The father is granted suspension of deportation after his asylum application has been rejected

In this case, the father has no right of residence and is obliged to leave Germany, so that no residence title of any kind can be conferred to the child.

Such a case often depends on the reasons why the father is not leaving, although he is obliged to, and possibly also on the reasons why he cannot be deported.

There are a number of reasons why the father cannot be forced to leave or why he cannot be deported. This is, for example, because

  • there is no airport in his country of origin or
  • despite strenuous efforts, his country of origin refuses to issue a passport or
  • his country of origin experiences civil war, so that Germany desists from deportation.

If an end of this situation is not foreseeable, it is possible that both the father and the child and, as a consequence, also the mother will be granted residence pursuant to section 25, subsection 5 of the Residence Act. This becomes an option when the deportation of a person has been suspended for 18 months and for reasons which are beyond the person’s control. In such cases, however, foreigners’ offices decide at their own discretion, adopting a very restrictive interpretation of this legal regulation. Moreover, these cases are generally rather rare.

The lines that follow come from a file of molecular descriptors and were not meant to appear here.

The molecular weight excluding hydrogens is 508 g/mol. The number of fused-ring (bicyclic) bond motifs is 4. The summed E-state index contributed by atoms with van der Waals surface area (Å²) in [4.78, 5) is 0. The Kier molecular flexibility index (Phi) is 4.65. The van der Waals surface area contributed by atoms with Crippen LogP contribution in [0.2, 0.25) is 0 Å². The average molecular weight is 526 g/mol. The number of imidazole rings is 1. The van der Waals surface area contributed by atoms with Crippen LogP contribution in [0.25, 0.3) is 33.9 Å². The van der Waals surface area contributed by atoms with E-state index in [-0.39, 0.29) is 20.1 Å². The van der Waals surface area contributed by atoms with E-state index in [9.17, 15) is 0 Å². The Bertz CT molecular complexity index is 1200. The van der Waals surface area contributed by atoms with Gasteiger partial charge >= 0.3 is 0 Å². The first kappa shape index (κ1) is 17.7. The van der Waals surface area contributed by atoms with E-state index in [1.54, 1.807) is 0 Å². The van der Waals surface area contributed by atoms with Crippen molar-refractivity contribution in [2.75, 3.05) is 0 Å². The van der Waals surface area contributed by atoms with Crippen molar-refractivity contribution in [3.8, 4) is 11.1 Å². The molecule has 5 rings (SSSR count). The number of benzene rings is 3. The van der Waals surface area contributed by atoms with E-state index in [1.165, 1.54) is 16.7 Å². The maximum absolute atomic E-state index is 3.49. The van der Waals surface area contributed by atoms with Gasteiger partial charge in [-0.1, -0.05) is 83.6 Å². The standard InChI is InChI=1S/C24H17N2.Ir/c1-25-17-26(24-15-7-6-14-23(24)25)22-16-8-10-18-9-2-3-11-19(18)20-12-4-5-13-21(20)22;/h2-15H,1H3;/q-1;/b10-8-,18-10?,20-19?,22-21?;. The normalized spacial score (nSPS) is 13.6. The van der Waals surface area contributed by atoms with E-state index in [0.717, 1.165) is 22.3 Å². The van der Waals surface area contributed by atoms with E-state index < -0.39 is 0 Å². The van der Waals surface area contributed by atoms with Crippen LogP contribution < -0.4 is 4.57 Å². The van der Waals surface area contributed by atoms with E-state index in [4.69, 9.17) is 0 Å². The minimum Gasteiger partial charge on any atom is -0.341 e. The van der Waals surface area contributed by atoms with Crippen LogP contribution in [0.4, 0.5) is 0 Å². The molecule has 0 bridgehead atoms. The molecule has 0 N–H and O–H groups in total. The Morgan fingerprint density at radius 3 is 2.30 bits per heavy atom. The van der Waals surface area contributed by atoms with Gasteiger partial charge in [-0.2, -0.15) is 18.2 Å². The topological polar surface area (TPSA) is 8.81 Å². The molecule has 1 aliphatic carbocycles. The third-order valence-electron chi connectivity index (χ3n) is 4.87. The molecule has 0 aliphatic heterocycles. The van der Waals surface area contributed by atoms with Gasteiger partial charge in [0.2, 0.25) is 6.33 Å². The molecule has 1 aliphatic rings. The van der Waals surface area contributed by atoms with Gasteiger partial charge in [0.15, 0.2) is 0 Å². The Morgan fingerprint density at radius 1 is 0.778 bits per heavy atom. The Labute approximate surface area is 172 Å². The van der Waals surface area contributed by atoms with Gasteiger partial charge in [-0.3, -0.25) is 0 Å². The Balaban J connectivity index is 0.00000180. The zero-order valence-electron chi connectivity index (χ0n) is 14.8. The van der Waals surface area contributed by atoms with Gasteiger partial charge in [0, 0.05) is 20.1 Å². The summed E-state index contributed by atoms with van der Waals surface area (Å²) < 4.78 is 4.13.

If the father is (partly) also responsible for creating an obstacle to deportation – for example, when he does not cooperate in obtaining a passport –, then he himself brings about his residence status, as it were, and therefore shall not benefit from it. Such a situation often entails sanctions, such as an employment ban or the imposition of a residence obligation. Since the father will not be granted a residence permit, the child can also only expect a temporary suspension of deportation.

The parents of a child who is born in Germany frequently come from different countries. Moreover, if the parents cannot provide adequate documents, then it is often difficult, if not impossible, to receive birth certificates for children born in Germany and to clarify their nationality. For lack of necessary documents and due to issues of family protection, these families cannot be deported to their countries of origin. Although authorities urge the persons concerned to take care of how they and their partner and children can gain entry to their county of origin, this request is often near impossible to satisfy. This is why it happens, time and again, that binational families remain in Germany, although neither parents nor children are granted a right of residence. Sometimes they continue to be tolerated for years, even if this situation involves many legal restrictions for them.